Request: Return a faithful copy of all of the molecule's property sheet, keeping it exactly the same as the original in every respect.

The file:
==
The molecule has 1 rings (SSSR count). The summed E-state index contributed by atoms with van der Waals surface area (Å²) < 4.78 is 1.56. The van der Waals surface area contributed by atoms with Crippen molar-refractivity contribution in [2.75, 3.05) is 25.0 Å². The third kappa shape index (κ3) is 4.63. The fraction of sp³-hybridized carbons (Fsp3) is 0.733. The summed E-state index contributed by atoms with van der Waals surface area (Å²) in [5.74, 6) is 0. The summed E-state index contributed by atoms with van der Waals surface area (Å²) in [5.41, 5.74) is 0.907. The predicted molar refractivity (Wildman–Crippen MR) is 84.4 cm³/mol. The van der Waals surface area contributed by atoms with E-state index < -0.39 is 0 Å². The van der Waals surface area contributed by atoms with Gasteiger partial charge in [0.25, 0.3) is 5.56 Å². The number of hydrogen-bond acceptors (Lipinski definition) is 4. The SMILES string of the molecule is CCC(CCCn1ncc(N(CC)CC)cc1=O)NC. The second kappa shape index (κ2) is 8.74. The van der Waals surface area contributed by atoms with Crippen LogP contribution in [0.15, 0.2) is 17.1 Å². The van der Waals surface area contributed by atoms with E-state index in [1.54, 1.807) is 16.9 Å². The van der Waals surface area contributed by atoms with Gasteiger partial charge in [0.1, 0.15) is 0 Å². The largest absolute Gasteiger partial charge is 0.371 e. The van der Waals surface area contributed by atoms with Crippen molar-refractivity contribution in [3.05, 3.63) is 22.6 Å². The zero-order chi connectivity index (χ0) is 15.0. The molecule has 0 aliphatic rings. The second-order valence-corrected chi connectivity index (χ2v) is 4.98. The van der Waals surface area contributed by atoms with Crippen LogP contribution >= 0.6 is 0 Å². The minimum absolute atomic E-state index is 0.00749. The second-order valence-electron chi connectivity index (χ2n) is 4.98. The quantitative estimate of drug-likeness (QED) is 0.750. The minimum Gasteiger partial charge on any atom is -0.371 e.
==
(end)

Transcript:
The molecule has 1 rings (SSSR count). The summed E-state index contributed by atoms with van der Waals surface area (Å²) < 4.78 is 1.56. The van der Waals surface area contributed by atoms with Crippen molar-refractivity contribution in [2.75, 3.05) is 25.0 Å². The third kappa shape index (κ3) is 4.63. The fraction of sp³-hybridized carbons (Fsp3) is 0.733. The summed E-state index contributed by atoms with van der Waals surface area (Å²) in [5.74, 6) is 0. The summed E-state index contributed by atoms with van der Waals surface area (Å²) in [5.41, 5.74) is 0.907. The predicted molar refractivity (Wildman–Crippen MR) is 84.4 cm³/mol. The van der Waals surface area contributed by atoms with E-state index < -0.39 is 0 Å². The van der Waals surface area contributed by atoms with Gasteiger partial charge in [0.25, 0.3) is 5.56 Å². The number of hydrogen-bond acceptors (Lipinski definition) is 4. The SMILES string of the molecule is CCC(CCCn1ncc(N(CC)CC)cc1=O)NC. The second kappa shape index (κ2) is 8.74. The van der Waals surface area contributed by atoms with Crippen LogP contribution in [0.15, 0.2) is 17.1 Å². The van der Waals surface area contributed by atoms with E-state index in [1.54, 1.807) is 16.9 Å². The van der Waals surface area contributed by atoms with Gasteiger partial charge in [0.1, 0.15) is 0 Å². The largest absolute Gasteiger partial charge is 0.371 e. The van der Waals surface area contributed by atoms with Crippen molar-refractivity contribution in [3.05, 3.63) is 22.6 Å². The zero-order chi connectivity index (χ0) is 15.0. The molecule has 0 aliphatic rings. The second-order valence-corrected chi connectivity index (χ2v) is 4.98. The van der Waals surface area contributed by atoms with Crippen LogP contribution >= 0.6 is 0 Å². The minimum absolute atomic E-state index is 0.00749. The second-order valence-electron chi connectivity index (χ2n) is 4.98. The quantitative estimate of drug-likeness (QED) is 0.750. The minimum Gasteiger partial charge on any atom is -0.371 e.